Ballard Locks & Theo Chocolate

I wish I could do a brain meld with all my readers and get everyone caught up with posts I want to write.  There are still a few things I want to share from my vacation and that was in late September! I’ve been crafting some cards I’m really happy about and I want to share them. I made a salad adapted from a recipe that I enjoyed on vacation called Emerald City Salad that has kale, chard, fennel, apples and rice in it.  It is a great fall dish and it’s coming soon too, I promise.

So, here we go: Ballard Locks. We really enjoyed our time there and I would recommend it as worth a visit.

As I mentioned in my previous post, this place is officially the Hiram M. Chittenden Locks & Carl S. English, Jr. Botanical Gardens.  Kind of a mouthful!  You can see why it is known as Ballard Locks (the Ballard comes from the neighborhood).  The garden, which I looked at briefly as we strolled through to the locks is nice and probably really stunning in the spring, is not the main attraction for most of the visitors.

Did anyone else used to think of fuschia blossoms as little ballerinas?

I call these “fried egg flowers” but apparently they’re really known as Matilija poppies.

Rem and I rode with Ted while Liz parked elsewhere and rode her bike and met us there.  Luckily Ted had sweatshirts in his car because Rem and I had been pretty blithe about the temperature and by the water it was on the cool side.

There are two locks – a large one and a small one.  They go in opposite directions.  Boats were coming in to the large one and than tying up to rails along one side and tying up to each other, with larger vessels against the side of the lock.

Note the level of the water and the green walls of the lock.  We’ll see these boats later when the water has level has gone up in the lock.

Meanwhile, the small lock filled and emptied several times because it is so much smaller.

This tour boat practically filled the small lock.  In this direction the boat comes in at a high-water level.

Than the lock operators close the gates and the water is drained out, like water out of a giant bathtub and the boats sink down.  They open the gates and the boat or boats go on their way.  Or at least that is what is supposed to happen.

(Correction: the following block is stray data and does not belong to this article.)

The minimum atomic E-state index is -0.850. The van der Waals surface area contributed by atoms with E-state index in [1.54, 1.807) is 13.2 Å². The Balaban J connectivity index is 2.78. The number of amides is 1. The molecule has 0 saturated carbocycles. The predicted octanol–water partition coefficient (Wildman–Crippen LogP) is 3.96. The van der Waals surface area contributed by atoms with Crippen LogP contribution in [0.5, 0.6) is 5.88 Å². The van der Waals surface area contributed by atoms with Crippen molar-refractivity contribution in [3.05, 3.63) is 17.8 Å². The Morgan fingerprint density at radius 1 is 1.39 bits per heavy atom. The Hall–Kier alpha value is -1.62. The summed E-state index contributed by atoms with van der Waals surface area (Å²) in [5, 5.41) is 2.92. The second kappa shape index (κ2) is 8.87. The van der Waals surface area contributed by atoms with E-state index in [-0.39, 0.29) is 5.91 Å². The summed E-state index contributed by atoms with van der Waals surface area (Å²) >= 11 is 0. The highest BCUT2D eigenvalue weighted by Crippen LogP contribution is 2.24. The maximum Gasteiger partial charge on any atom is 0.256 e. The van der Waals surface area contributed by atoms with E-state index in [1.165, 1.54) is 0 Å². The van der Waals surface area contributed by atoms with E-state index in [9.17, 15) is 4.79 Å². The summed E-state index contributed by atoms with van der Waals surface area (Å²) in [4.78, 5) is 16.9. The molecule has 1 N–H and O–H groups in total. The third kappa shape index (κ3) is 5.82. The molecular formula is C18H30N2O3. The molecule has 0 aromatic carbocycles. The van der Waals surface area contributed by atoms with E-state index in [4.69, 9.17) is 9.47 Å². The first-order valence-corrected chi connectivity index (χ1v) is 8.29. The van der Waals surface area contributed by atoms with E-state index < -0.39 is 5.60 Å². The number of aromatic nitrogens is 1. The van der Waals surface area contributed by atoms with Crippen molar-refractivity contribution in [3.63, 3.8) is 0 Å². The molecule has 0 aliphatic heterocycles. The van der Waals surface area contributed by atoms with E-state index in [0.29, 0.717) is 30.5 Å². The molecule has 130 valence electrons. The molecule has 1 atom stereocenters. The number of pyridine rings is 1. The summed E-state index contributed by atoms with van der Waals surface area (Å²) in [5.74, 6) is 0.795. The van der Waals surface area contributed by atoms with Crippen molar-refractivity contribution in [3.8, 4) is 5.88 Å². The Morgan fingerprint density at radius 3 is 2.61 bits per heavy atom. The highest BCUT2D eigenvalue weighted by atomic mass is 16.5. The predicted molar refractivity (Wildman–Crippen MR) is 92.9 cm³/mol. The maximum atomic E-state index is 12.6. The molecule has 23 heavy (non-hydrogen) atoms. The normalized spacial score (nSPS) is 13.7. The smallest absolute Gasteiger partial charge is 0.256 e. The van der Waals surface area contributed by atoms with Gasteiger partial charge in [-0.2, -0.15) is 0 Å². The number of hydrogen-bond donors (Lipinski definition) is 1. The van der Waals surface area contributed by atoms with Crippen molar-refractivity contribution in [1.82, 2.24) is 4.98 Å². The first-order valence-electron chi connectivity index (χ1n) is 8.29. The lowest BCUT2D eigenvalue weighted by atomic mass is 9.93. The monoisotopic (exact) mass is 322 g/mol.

Back at the big lock they were closing the gates.

At the last moment, these three Canadian Geese decided they wanted to go through the gates.

Luckily, no one lost any tail feathers.

The water level started to rise.

The first three boats in line are still tied together. These are the same three as seen in an earlier photo, but taken from a different angle.

The water inside the lock is almost at the same level as the water on the other side of the gate.  They gate starts to open…

The higher water flows into the lock, evening out the difference between the two levels.

The large cabin cruiser, Lexington, started up their motor and havoc ensued.  Apparently, in an effort to save time and get going out of the lock quickly, the people on these front three boats had untied the lines at the bow of each boat, ahead of the signal from the lock workers directing the boat traffic from the sides of the locks.

When Lexington started churning up water with their powerful engine, the two smaller boats, now tied together only at the rear or stern of each boat, started knocking together and turning in the flow of water coming in from the opening gates.

The boats are still tied together, people are yelling at each other.

The water flowing in from the open gate of the lock is pushing the two smaller boats the wrong direction.  They’re now blocking all the other boats from leaving the lock.

It’s a big mess.

A lock worker is shouting directions, telling them to untie the lines.  The Auklet, which started in the middle is now on the outside, facing the wrong direction and the sailboat Kona Wind swings into another boat.

The crowd watching from the side groans in unison. I can imagine the nearby boat captains watching these two boats swirling towards them just wincing as the Kona Wind careens their way.  They can’t take evasive action because they’re still tied to the rails on the side of the lock.  We heard a crunch but when everything was finally set to right, no damage was visible.

In all the hubbub, the cabin cruiser glides out the open gate of the lock.  From my point of view, though they might not have been fully to blame for the problem, when they started their motor, they certainly made things worse.

After all the excitement, Rem and I checked out the fish ladders to one side of the locks (no fish action while we were watching) while Ted and Liz relaxed in the sunshine.

We left Ballard Locks, ate lunch, wandered the Fremont Sunday Street Market and wrapped up our outing with a visit to Theo Chocolate.

There wasn’t time for the factory tour, but the showroom has samples every where you turn.

A few well-chosen books were on display.

But it was mostly chocolate.

I did a lot of tasting and a little shopping.

The chocolate dipped smoked almond sea salt toffee was pretty awesome.

I did both share and enjoy the confections I bought as well as the lovely samples.  It was a wonderful finish to an already full day.

Thank you for coming by.


Filed under Life

2 responses to “Ballard Locks & Theo Chocolate

  1. Chocolate is a good ending most anytime…mkg

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